Immigration and Human Rights Clinic Helps Ethiopian Professor Secure Asylum
A university professor who fled imprisonment and torture in his native Ethiopia was recently granted asylum in the United States. The Law School's Immigration and Human Rights Law Clinic represented and guided him through the asylum process.
The client had been threatened on multiple occasions for his research critiquing the Ethiopian government's land use and development policies and for his criticism of various practices at the state-run university. This campaign of intimidation and harassment, by both government officials and university administrators, culminated in his detention by the Ethiopian government.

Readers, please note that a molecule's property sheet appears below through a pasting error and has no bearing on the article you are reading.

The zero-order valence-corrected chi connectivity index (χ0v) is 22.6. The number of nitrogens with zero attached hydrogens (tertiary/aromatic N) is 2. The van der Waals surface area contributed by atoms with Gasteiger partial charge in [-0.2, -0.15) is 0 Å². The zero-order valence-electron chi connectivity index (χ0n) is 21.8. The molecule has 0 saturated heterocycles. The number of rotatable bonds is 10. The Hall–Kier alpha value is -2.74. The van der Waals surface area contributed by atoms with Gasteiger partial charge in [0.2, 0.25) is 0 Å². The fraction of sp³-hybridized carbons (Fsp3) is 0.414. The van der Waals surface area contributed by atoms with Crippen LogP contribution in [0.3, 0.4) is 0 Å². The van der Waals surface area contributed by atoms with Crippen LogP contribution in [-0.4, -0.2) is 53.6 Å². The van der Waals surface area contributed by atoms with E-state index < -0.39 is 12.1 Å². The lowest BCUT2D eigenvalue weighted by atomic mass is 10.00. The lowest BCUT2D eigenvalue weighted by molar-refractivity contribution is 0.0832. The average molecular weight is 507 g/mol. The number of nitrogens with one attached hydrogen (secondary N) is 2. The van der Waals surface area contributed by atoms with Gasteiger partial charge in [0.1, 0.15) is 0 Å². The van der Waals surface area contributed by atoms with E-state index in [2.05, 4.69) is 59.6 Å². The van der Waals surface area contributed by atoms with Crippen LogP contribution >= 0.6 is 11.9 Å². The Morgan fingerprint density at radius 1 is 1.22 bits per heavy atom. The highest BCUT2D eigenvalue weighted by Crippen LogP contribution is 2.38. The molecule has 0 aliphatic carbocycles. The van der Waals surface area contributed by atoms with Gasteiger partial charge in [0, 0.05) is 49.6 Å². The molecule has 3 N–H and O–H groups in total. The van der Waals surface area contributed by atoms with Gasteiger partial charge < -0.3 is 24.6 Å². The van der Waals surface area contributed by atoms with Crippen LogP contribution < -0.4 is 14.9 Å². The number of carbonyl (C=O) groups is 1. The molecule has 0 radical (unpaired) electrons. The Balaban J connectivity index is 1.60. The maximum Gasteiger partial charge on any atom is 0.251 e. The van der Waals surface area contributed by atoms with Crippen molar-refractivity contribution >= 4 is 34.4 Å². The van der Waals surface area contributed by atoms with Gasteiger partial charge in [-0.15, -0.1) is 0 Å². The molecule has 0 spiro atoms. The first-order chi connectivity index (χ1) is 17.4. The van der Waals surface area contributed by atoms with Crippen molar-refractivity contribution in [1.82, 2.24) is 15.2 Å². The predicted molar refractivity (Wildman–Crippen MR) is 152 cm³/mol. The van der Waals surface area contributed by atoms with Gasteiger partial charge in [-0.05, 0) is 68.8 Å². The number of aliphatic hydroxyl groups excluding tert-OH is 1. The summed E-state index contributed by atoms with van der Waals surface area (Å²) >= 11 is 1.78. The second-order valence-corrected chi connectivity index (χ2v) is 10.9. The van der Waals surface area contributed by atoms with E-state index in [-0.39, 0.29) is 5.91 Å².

After being released, he fled to the United States. In February 2012, with the assistance of Clinic student attorneys Edmond Ahadome ('13), Gordon Knoblach ('13), Kevin Lampone ('12), Sam Manning ('13), and Jenna Nand ('12), he applied for asylum. Emily Good ('03), a staff attorney for research, education, and advocacy at the nonprofit Advocates for Human Rights, provided invaluable assistance.
The case "demonstrated the importance of asylum law as a means to protect those who exercise the right to speak out against their government," says Clinic Director and Supervising Attorney Stephen Meili, "and it offered several law students the opportunity to save the life of someone who was tortured for exercising that right."